Posted by Danny Whatmough on Aug 08, 2012
Getting targets to come to your website is one thing, but if they are not ready to convert or buy, then how do you keep them hanging around until they are?
It’s a key concern in the central part of any B2B sales process, as I explained in a post last week.
Enter sticky channels.
These are ways in which you can stay in touch with anyone that has shown interest in your brand (or motivation to use another term from my earlier post) until they are ready to buy or take the next step.
So what is a sticky channel, how do you build them into the sales process and how do you make them as effective as possible?
What is a sticky channel?
It’s essentially anything where someone can ‘sign-up’ or ‘subscribe’ and then receive ‘updates’ from you at a certain point.
An obvious example is email. Using an email newsletter as a way to have an ‘opted-in’ relationship with a customer or prospect is a great way to stay in the loop.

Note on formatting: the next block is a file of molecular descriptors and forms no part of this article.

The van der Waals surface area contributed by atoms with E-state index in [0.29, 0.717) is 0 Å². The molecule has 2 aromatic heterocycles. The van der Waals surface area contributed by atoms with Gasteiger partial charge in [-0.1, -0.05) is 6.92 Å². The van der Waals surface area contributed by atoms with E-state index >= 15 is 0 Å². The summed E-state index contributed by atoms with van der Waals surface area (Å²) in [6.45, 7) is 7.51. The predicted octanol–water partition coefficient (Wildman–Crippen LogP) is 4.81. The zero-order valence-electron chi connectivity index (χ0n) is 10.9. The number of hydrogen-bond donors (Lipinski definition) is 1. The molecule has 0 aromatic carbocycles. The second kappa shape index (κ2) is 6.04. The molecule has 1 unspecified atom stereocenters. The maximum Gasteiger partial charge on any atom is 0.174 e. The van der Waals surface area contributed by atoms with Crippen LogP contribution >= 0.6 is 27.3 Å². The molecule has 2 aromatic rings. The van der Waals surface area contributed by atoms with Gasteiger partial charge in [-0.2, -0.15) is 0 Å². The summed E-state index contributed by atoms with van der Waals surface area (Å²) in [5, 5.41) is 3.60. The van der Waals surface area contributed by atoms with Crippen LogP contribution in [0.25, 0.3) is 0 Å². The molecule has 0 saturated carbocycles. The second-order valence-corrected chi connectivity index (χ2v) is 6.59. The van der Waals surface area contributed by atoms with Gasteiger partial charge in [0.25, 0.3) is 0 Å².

But email isn’t the only channel you could possibly use. Social channels are clear candidates. If someone follows your brand on Twitter or likes your page on Facebook then they will receive your future updates.
It doesn’t have to stop there. You could encourage them to join a forum or a community, or how about encouraging them to sign up to your RSS feed so that any new content you create will appear in their RSS reader of choice?
How do you integrate sticky channels?
The key step here is to make it as easy as possible for visitors to subscribe to your sticky channels and then to make this call to action as clear as possible so they can’t be missed. Prominent ‘sign up to our newsletter’ or ‘follow us on Twitter’ links could do the job.
But you’ll also want to include these calls to action elsewhere. For example, when someone downloads a whitepaper, why not ask if they want to subscribe to your email newsletter at the same time? And also give them the option to provide you with their Twitter username so you can follow them (and hopefully they’ll do the same).
How do you maximise the effectiveness of sticky channels?
Simple really: great content! If you can create a stream of great content, you are more likely to get engagement and are more likely to stay front of mind. Of course, it’s not just about creating the odd report every few months, you need quality but you need quantity too.
A constant stream of short, high quality blog posts will have as much of an impact as a big, one-off hit.